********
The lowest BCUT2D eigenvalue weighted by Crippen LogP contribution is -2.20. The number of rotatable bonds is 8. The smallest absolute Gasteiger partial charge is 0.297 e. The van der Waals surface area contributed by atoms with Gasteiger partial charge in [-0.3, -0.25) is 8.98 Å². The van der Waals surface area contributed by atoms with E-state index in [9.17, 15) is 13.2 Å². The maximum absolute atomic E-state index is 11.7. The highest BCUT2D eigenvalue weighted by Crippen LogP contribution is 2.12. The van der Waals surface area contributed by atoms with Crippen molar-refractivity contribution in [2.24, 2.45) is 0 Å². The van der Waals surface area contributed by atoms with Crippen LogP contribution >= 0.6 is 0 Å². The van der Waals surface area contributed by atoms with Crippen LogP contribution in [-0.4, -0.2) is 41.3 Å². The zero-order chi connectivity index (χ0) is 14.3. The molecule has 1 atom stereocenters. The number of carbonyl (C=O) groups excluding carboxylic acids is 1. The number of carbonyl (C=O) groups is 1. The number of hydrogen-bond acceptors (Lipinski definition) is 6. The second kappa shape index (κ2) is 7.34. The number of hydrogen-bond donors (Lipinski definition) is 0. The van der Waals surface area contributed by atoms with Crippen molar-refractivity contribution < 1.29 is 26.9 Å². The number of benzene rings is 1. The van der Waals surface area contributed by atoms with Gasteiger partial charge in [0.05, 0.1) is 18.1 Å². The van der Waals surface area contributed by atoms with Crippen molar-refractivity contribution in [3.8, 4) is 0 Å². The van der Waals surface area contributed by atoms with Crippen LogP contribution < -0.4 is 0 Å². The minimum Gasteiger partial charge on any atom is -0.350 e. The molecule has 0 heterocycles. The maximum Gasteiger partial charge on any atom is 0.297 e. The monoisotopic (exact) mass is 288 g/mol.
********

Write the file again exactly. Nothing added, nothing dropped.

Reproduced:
The lowest BCUT2D eigenvalue weighted by Crippen LogP contribution is -2.20. The number of rotatable bonds is 8. The smallest absolute Gasteiger partial charge is 0.297 e. The van der Waals surface area contributed by atoms with Gasteiger partial charge in [-0.3, -0.25) is 8.98 Å². The van der Waals surface area contributed by atoms with E-state index in [9.17, 15) is 13.2 Å². The maximum absolute atomic E-state index is 11.7. The highest BCUT2D eigenvalue weighted by Crippen LogP contribution is 2.12. The van der Waals surface area contributed by atoms with Crippen molar-refractivity contribution in [2.24, 2.45) is 0 Å². The van der Waals surface area contributed by atoms with Crippen LogP contribution >= 0.6 is 0 Å². The van der Waals surface area contributed by atoms with Crippen LogP contribution in [-0.4, -0.2) is 41.3 Å². The zero-order chi connectivity index (χ0) is 14.3. The molecule has 1 atom stereocenters. The number of carbonyl (C=O) groups excluding carboxylic acids is 1. The number of carbonyl (C=O) groups is 1. The number of hydrogen-bond acceptors (Lipinski definition) is 6. The second kappa shape index (κ2) is 7.34. The number of hydrogen-bond donors (Lipinski definition) is 0. The van der Waals surface area contributed by atoms with Crippen molar-refractivity contribution < 1.29 is 26.9 Å². The number of benzene rings is 1. The van der Waals surface area contributed by atoms with Gasteiger partial charge in [0.05, 0.1) is 18.1 Å². The van der Waals surface area contributed by atoms with Crippen molar-refractivity contribution in [3.8, 4) is 0 Å². The van der Waals surface area contributed by atoms with Crippen LogP contribution < -0.4 is 0 Å². The minimum Gasteiger partial charge on any atom is -0.350 e. The molecule has 0 heterocycles. The maximum Gasteiger partial charge on any atom is 0.297 e. The monoisotopic (exact) mass is 288 g/mol.